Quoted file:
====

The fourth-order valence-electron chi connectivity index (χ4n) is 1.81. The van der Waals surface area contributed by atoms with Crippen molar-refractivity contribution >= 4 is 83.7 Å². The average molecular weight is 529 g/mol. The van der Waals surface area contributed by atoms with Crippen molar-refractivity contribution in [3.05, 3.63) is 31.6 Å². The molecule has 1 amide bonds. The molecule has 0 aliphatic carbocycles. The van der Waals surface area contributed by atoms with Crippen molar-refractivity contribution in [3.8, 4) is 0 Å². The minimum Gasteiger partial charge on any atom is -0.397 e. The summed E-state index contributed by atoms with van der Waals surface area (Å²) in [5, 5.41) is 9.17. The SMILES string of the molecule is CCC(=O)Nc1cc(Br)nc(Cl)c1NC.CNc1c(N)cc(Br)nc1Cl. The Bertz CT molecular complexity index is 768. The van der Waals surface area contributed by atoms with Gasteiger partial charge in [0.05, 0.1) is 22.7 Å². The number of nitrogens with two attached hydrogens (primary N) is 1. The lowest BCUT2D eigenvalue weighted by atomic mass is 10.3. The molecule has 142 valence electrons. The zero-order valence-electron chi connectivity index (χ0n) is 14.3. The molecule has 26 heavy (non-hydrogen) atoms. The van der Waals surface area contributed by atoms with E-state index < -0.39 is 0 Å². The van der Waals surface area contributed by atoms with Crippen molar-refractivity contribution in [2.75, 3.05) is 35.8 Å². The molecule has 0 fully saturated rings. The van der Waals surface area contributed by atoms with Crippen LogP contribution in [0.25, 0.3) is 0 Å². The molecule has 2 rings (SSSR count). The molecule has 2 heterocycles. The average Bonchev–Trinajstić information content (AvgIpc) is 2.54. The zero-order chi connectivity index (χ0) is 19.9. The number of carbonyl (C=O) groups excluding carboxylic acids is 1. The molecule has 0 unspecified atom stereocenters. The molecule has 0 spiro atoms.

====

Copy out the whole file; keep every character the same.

The fourth-order valence-electron chi connectivity index (χ4n) is 1.81. The van der Waals surface area contributed by atoms with Crippen molar-refractivity contribution >= 4 is 83.7 Å². The average molecular weight is 529 g/mol. The van der Waals surface area contributed by atoms with Crippen molar-refractivity contribution in [3.05, 3.63) is 31.6 Å². The molecule has 1 amide bonds. The molecule has 0 aliphatic carbocycles. The van der Waals surface area contributed by atoms with Crippen molar-refractivity contribution in [3.8, 4) is 0 Å². The minimum Gasteiger partial charge on any atom is -0.397 e. The summed E-state index contributed by atoms with van der Waals surface area (Å²) in [5, 5.41) is 9.17. The SMILES string of the molecule is CCC(=O)Nc1cc(Br)nc(Cl)c1NC.CNc1c(N)cc(Br)nc1Cl. The Bertz CT molecular complexity index is 768. The van der Waals surface area contributed by atoms with Gasteiger partial charge in [0.05, 0.1) is 22.7 Å². The number of nitrogens with two attached hydrogens (primary N) is 1. The lowest BCUT2D eigenvalue weighted by atomic mass is 10.3. The molecule has 142 valence electrons. The zero-order valence-electron chi connectivity index (χ0n) is 14.3. The molecule has 26 heavy (non-hydrogen) atoms. The van der Waals surface area contributed by atoms with E-state index < -0.39 is 0 Å². The van der Waals surface area contributed by atoms with Crippen molar-refractivity contribution in [2.75, 3.05) is 35.8 Å². The molecule has 0 fully saturated rings. The van der Waals surface area contributed by atoms with Crippen LogP contribution in [0.25, 0.3) is 0 Å². The molecule has 2 rings (SSSR count). The molecule has 2 heterocycles. The average Bonchev–Trinajstić information content (AvgIpc) is 2.54. The zero-order chi connectivity index (χ0) is 19.9. The number of carbonyl (C=O) groups excluding carboxylic acids is 1. The molecule has 0 unspecified atom stereocenters. The molecule has 0 spiro atoms.